What is the VCC Grant Scheme?

To further strengthen the pull of this new project, the MAS launched the Variable Capital Companies Grant Scheme (VCCGS) under the Financial Sector Development Fund (FSDF) to co-fund qualifying expenses paid to Singapore-based service providers for work done in Singapore, in relation to the incorporation or registration of a VCC.

The VCCGS is valid until 15 January 2023. Funding can reach up to 70% of the company’s expenses. Qualifying expenses include legal services, tax services, and administration or regulatory compliance services. Co-funding is capped at S$150,000 per VCC.

Here are the Grant details as listed by the MAS.

 Details
Applicant EligibilityQualifying Fund Managers that have incorporated a VCC or have successfully re-domiciled a foreign corporate entity to Singapore as a VCC, and have obtained a notice of incorporation or transfer of registration from ACRA.
Project Eligibility
  • This grant is open to Qualifying Fund Managers that have incorporated VCCs or re-domiciled a foreign corporate entity to Singapore as a VCC. The following conditions apply:
  • The set up of the VCC cannot be simultaneously funded by other government grants/incentives with respect to the same set of qualifying costs and commitments
  • Each applicant may only apply for the VCCGS for work done in relation to a maximum of three (3) VCCs that have been successfully incorporated or re-domiciled
  • Qualifying expenses must be paid to Singapore-based service providers for work done in Singapore in relation to the incorporation and registration of VCCs and their sub funds
  • A Qualifying Fund Manager may not claim co-funding under the grant scheme solely for registration of sub-funds (without the accompanying incorporation or transfer of registration of a VCC). However, a Qualifying Fund Manager may claim qualifying set up costs incurred for the registration of sub-funds as part of the set up of an umbrella VCC and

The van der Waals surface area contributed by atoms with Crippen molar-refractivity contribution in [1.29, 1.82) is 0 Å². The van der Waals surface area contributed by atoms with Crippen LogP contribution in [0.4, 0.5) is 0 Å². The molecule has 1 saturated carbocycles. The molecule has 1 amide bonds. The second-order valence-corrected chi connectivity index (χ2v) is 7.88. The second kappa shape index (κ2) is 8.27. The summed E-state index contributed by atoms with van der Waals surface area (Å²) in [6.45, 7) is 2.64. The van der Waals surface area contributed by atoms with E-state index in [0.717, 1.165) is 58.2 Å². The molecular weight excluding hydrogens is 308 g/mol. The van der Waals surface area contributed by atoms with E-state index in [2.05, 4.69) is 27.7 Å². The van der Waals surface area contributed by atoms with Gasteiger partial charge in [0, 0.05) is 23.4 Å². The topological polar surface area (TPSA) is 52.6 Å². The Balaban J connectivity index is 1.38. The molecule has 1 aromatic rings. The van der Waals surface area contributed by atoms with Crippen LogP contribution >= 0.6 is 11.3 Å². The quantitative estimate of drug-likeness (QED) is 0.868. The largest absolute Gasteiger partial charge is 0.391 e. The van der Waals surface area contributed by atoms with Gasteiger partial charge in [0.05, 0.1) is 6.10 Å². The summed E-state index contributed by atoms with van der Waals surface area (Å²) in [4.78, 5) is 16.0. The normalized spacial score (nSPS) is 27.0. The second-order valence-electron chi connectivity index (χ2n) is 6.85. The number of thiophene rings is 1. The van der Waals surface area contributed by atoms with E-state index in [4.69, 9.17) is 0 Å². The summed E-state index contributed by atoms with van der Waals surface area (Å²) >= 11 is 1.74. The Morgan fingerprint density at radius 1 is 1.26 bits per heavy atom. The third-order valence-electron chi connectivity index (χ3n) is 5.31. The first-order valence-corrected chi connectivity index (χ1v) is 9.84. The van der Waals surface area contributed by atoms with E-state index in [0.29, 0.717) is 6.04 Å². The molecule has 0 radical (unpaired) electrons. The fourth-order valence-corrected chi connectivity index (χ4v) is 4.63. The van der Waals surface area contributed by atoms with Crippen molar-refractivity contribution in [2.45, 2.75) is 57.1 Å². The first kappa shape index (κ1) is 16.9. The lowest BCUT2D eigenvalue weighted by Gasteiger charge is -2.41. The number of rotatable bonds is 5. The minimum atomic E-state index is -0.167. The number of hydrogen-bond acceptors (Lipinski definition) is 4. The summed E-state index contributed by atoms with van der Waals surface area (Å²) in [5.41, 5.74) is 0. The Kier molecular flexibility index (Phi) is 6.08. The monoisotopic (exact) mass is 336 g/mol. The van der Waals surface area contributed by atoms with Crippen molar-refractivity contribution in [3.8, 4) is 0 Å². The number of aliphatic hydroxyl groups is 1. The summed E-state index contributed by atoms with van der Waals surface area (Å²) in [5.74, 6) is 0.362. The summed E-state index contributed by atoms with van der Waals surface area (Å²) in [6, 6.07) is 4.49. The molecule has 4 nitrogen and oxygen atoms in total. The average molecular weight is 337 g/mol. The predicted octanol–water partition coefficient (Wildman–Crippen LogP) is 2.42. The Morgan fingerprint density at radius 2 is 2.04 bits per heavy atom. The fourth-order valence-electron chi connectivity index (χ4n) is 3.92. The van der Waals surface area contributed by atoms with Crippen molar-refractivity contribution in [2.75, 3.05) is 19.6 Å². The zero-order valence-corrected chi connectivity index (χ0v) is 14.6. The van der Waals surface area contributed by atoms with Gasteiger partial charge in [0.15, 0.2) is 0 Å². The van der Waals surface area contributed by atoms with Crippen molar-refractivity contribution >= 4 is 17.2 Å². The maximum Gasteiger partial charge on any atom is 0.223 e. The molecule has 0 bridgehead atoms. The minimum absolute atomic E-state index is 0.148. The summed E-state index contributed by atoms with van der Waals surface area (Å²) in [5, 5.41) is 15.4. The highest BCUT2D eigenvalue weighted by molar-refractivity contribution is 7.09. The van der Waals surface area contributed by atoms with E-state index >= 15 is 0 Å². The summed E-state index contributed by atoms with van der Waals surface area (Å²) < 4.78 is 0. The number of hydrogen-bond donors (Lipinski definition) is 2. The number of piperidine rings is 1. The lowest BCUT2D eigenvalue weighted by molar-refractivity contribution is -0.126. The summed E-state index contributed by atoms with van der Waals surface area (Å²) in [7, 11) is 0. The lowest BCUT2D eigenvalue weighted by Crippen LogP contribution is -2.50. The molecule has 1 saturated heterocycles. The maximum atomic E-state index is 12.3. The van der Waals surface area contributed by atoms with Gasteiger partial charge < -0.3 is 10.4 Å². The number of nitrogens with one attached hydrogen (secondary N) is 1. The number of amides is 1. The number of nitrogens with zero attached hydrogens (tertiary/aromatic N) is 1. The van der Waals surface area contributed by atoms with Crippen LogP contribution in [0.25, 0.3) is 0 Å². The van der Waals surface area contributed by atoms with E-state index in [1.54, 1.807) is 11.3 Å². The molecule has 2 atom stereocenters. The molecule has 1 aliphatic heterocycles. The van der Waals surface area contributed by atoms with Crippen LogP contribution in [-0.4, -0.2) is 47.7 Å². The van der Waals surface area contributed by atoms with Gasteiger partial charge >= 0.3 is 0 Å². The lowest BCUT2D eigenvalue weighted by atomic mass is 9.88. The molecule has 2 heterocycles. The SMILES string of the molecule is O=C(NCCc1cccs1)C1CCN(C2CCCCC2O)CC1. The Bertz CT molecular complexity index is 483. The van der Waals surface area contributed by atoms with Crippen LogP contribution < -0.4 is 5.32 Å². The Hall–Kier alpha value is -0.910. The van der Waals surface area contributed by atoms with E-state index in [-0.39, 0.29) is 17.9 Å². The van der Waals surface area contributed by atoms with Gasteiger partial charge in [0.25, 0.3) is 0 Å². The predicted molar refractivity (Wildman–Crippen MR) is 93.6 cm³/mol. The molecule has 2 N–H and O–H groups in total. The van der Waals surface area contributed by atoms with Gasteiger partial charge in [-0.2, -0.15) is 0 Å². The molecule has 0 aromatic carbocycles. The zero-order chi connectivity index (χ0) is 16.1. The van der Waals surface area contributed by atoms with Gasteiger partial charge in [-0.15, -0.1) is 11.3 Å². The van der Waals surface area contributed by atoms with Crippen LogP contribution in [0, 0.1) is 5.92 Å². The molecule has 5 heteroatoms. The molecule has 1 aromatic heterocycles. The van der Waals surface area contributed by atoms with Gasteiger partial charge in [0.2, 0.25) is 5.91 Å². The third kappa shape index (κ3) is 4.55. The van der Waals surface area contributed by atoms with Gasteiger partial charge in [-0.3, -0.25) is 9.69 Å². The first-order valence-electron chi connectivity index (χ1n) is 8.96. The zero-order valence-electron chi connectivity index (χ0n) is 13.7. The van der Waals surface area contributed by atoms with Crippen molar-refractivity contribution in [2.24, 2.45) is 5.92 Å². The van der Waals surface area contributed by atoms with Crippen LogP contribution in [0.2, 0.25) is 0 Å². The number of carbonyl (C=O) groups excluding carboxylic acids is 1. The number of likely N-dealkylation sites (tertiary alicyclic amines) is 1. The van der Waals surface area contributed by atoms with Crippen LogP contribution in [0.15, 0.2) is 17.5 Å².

• Applicants should formally submit their applications within three (3) months from the date on the notice of incorporation or notice of transfer of registration issued by ACRA (for a newly incorporated VCC) or within three (3) months from the date of ACRA’s approval of the VCC’s evidence of de-registration (for a foreign corporate entity re-domiciled to Singapore as a VCC).

 

Key features of the VCC

1.  Investor types

  • open to retail investors, or
  • open to restricted class investors (accredited investors) – such VCCs can adopt various prescribed internationally accepted accounting standards like US GAAP, ASC Standard or IFRS

2.  Types of funds

  • can be set up as a single standalone fund
  • can be an umbrella fund with two or more sub-funds, each holding a portfolio of different assets and liabilities, but using common service providers across the umbrella and its sub-funds

3.  Fund strategies

  • traditional and alternative
  • open-ended – offered through fund companies that sell shares directly to investors with no limit on the number of shares issued
  • closed-end – has a fixed number of shares that are issued and is overseen by a fund manager or brokerage firm and are listed on the stock exchange

4.  Fund structures